George Hunka over at Superfluities (see blogroll) has responded to my post below entitled "Formal Inertia" with his own arguments apocalyptically titled "The Totalitarian Narrative."
First, let me say that I did not quote Aristotle as an appeal to the ultimate authority -- yes, all theatre people seem to be agnostics when it comes to any and all past thinkers, and I am no different -- but rather, I referred to him as an august elder statesman whose words show that the concept of narrative, of plot and story, is as old as the theatre itself. While I don't think that old things should be believed simply because they are old (nor, on the other hand, rejected simply because they are old), the fact that an idea has been held for centuries deserves respect, it seems to me. Aristotle is a grizzled survivor of the millenia, and not to be casually dismissed.
George seems to see the fact that people are "trapped in our own consciousness" as a failing we all share, as if anything short of omniscience were an artistic weakness. Because we can only see the world through our own eyes, and thus tend to represent the world from that vantage point, artists "force" upon the audience a single "ideology" (our own). Recognizing this "totalitarian" inclination "exposes the repressive risk of shoehorning arbitrary events into a one-size-fits-all story, that exposes the oppression of narrativity itself."
"Totalitarian," ""force," "repressive," "oppression" -- them's fightin' words, I'm thinkin'...
I agree that we are "trapped in our own consciousness," but I tend to see that as something that leads to wonder, not condemnation. Because of the arts, I have an opportunity to experience the world from another vantage point, which strengthens my imagination, increases my powers of empathy, and expands my understanding. Good God, what purpose would the arts have at all if we could each slip from mind to mind, or worse yet, could watch the world from a distant standpoint of omniscience. In fact, as a definition of art, I think it would be difficult to beat the idea that the arts are life filtered through a personality.
Narrative allows us to try on other viewpoints for size, experience things we would never want to experience in reality, and argue with view to boot! A narrative presents a solid surface that I can use as a jumping-off place for my own thoughts, a means of questioning and reflecting on my own beliefs and attitudes. "Openness" (and I really need a definition of this word, as well as an example of it in action) provides no resistance, no viewpoint about which I can ask "Is it true? Is it true for me?"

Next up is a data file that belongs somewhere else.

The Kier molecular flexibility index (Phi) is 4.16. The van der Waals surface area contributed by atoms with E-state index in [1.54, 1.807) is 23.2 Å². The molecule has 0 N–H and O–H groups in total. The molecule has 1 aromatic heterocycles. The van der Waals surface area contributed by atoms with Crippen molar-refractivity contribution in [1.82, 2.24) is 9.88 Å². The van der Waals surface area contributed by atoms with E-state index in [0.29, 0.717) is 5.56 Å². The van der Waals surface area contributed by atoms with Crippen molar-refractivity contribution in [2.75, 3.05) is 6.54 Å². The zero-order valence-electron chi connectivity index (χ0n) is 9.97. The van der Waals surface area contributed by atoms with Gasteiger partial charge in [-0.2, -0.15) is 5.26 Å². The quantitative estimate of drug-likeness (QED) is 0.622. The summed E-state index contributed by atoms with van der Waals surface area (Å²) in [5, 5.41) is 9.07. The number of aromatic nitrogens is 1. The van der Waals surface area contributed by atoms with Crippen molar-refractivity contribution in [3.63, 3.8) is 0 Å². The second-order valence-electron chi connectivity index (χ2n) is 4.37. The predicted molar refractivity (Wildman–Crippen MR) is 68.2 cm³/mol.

The reference to Scribe baffles me. Scribe created a very specific formula, one that placed dramatic elements in a specific order and pattern (and one that still works very well, by the way, as anyone who has directed All My Sons or even Proof can tell you). But it is not the norm today by any means, and plays written on this model are just as likely to be critically condemned as "creaky" as appreciated for "tightness."
I would agree with George that "there's very little in the work of our contemporary playwrights that suggests even a familiarity with the innovations of modern theater over the past 150 years, let alone a coming-to-terms with them. Lip service to innovators is not the same thing as examining their work in detail or trying to see what that work means to the individual artistic perspective..." Alas, as I see every day in my classes, people who seem themselves as theatre practitioners rarely see the value of studying the past. Most are proponents of what I call Nike Theatre: Just Do It. Consequently, there is a whole lotta wheel inventing goin' on. That said, I think there is considerable evidence that a playwright such as Tony Kushner is pretty damned knowledgeable about the theatrical past, as well as the philosophical and historical past. I doubt he is alone, but he is in the minority, I fear.
I must confess to being totally hornswaggled by the following sentence: "Personally, I see the next major project of theater (at least, of the kind of theater I want to see) is the reintegration of the lyrical, minimalist text with the Grotowskian body, to reintroduce eroticism and tragedy into a dramatic form desiccated by facile irony, totalitarian ideology of the left and right, and absurdism." The wha? Each one of those words individually I have a pretty strong grasp of, but placed end to end I am left with a question mark in my mind instead of an image. I keep remembering an old George Carlin routine where he imitated a "commie fag pinko junkie" with a funny voice saying "Workers of the world unite." As an academic, I ought to be able to parse this sentence, but I find myself without a clue. Help us out with a concrete example. Is Beckett and example of the kind of theatre you call for? It seems to me that his plays are pretty narrative (and his estate is pretty totalitarian as far as directorial liberties are concerned).
Truth be told, Matt Freeman seems as baffled as I am in his post entitled "Inovation for Inovation's Sake." He insists that the success of a form is dependent on the technique of the one using it. Fair enough. He also takes a view of form as organic (a Romantic view), writing: "The best innovation comes when we want to make a particular kind of statement, and find ourselves unable to with what we have available to us. Innovation based on rebellion in generally hollow. Innovation based on necessity is built on something far more firm." Of course, it is a 200-year-old idea, so I suppose it is suspect. Nevertheless, I think that Matt is right. George clearly has something he wants to say that cannot be said using current theatrical forms. Good enough -- what is new is usually rejected by those of us who lack the imagination or inspiration to see the possibilities (I run into this all the time). Me? I'll retire to my study and reread Aristotle's Poetics...